Ensuring that safety is paramount
19 July 2013
With so many regulations governing health and safety and compressed air systems, Greg Bordiak, technical officer at BCAS (British Compressed Air Society), believes it's extremely difficult to stay abreast of the latest legislation. Here, he outlines some of the issues and explains how BCAS can help
Hearing loss continues to be a significant occupational disease in the UK with some 17,000 people suffering from deafness, tinnitus or other ear conditions as a result of exposure to excessive noise at work*.
Hand-arm vibration syndrome (HAVS) too can be a significant health risk wherever powered hand tools are used for significant lengths of time. More than 2 million people are at risk of HAVS* in the UK and once the damage is done, it can be permanent.
Pneumatic powered hand-held tools have long been the subject of improved design to reduce vibration at source. These tools can only maintain their reduced vibration performance if the operators are trained in their correct use. To preserve reduced vibration, pneumatic tools should also be maintained correctly.
BCAS provides extensive information and advice to its members on the latest legislation, standards and other health and safety matters. Customers can, therefore, have peace of mind that the installation, upgrade or maintenance of their compressed air system is carried out safely when conducted by a BCAS member.
BCAS is a member of the Noise and Hand-arm Vibration Programme. Introduced by the HSE, the aim of the group is to promote good practice and increase awareness of the risks associated with noise and vibration within the energy, extraction, manufacturing and construction industries.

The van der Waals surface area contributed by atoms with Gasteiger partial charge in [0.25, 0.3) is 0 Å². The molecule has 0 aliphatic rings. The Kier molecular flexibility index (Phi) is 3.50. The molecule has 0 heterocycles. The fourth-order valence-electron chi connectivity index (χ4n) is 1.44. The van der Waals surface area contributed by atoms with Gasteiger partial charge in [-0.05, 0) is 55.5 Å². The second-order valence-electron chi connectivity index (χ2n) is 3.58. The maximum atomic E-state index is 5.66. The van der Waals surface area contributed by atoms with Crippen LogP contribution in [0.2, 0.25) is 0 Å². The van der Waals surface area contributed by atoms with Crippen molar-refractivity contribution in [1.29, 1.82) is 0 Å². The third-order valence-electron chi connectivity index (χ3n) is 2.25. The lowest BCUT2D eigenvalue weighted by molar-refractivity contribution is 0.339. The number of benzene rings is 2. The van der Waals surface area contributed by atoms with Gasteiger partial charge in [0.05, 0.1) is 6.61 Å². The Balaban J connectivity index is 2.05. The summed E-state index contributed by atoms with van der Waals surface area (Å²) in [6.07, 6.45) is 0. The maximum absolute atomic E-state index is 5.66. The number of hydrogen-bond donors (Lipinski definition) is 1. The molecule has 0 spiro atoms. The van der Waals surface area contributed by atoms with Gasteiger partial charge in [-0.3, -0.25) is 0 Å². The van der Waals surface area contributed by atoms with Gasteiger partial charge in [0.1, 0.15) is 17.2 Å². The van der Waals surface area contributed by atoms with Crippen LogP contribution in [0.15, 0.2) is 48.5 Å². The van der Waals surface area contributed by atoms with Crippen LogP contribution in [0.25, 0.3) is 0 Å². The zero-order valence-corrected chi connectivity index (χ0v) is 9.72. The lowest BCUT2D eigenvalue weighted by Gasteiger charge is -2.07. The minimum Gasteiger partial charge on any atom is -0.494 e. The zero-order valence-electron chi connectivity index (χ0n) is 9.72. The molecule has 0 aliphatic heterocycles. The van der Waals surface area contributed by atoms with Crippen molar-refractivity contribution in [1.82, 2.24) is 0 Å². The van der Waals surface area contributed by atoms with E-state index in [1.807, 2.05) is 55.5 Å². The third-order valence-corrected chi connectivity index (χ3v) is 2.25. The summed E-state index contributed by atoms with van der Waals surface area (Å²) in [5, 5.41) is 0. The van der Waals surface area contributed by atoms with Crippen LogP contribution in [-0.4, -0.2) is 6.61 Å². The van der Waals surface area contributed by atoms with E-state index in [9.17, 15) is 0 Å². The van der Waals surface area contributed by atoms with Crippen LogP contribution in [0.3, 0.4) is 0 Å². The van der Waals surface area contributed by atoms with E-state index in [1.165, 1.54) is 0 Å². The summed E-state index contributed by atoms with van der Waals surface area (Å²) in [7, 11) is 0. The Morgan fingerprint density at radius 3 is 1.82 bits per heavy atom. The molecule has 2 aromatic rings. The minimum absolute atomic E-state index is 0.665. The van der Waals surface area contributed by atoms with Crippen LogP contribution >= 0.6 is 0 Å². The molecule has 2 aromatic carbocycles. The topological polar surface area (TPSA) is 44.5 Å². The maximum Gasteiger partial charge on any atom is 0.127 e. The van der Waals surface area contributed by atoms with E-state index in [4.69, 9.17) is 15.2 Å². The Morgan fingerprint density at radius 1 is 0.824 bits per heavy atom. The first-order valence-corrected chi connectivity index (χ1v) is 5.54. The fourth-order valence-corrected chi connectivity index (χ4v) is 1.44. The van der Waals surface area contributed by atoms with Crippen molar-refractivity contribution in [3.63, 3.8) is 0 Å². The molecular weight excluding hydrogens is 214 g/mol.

In partnership with leading stakeholders, the programme aims to eliminate new cases of noise-induced hearing damage in the workplace by 2030.
By 2015, the group aims to control new cases of hand-arm vibration syndrome (HAVS) sufficiently, to enable workers to remain employed without disability.
The partnership group works with supplier stakeholders, such as machinery and equipment manufacturers, to help and influence them in developing noise and hand-arm vibration (HAV) control technology in their products and in providing sufficient information to enable employers to carry out risk assessments.
It also works with industry stakeholders, such as construction, heavy fabrication and foundries, focusing on the development and take up of controls for noise and HAV. Worker awareness and involvement in noise and HAV control is encouraged through the use of toolbox talks and case studies.
Cheap and cheerful?
The use of non-genuine parts in this type of equipment has real hidden dangers. The effects of vibration-related disorders on workers are well known, but such disorders take time to appear.
Pneumatic tool manufacturers go to great lengths to design vibration-reducing solutions. Some of these may not be immediately apparent, but are none-the-less very effective.
An example of where non-genuine spares can have a serious effect on the health of a worker is with needle scalers. On the face of it, this is a simple tool which is barrel loaded with steel needles for removing blemishes from various surfaces. Using non-genuine spare needles to replace the worn, genuine items can result in a five-fold increase in vibration levels, leading to dangerously high levels for the worker.
Taking the cheap option may keep the accountant happy today, but what is the price of using non-genuine parts compared to the cost of injury for a worker who develops a vibration-related disorder?
*Source – www.hse.gov.uk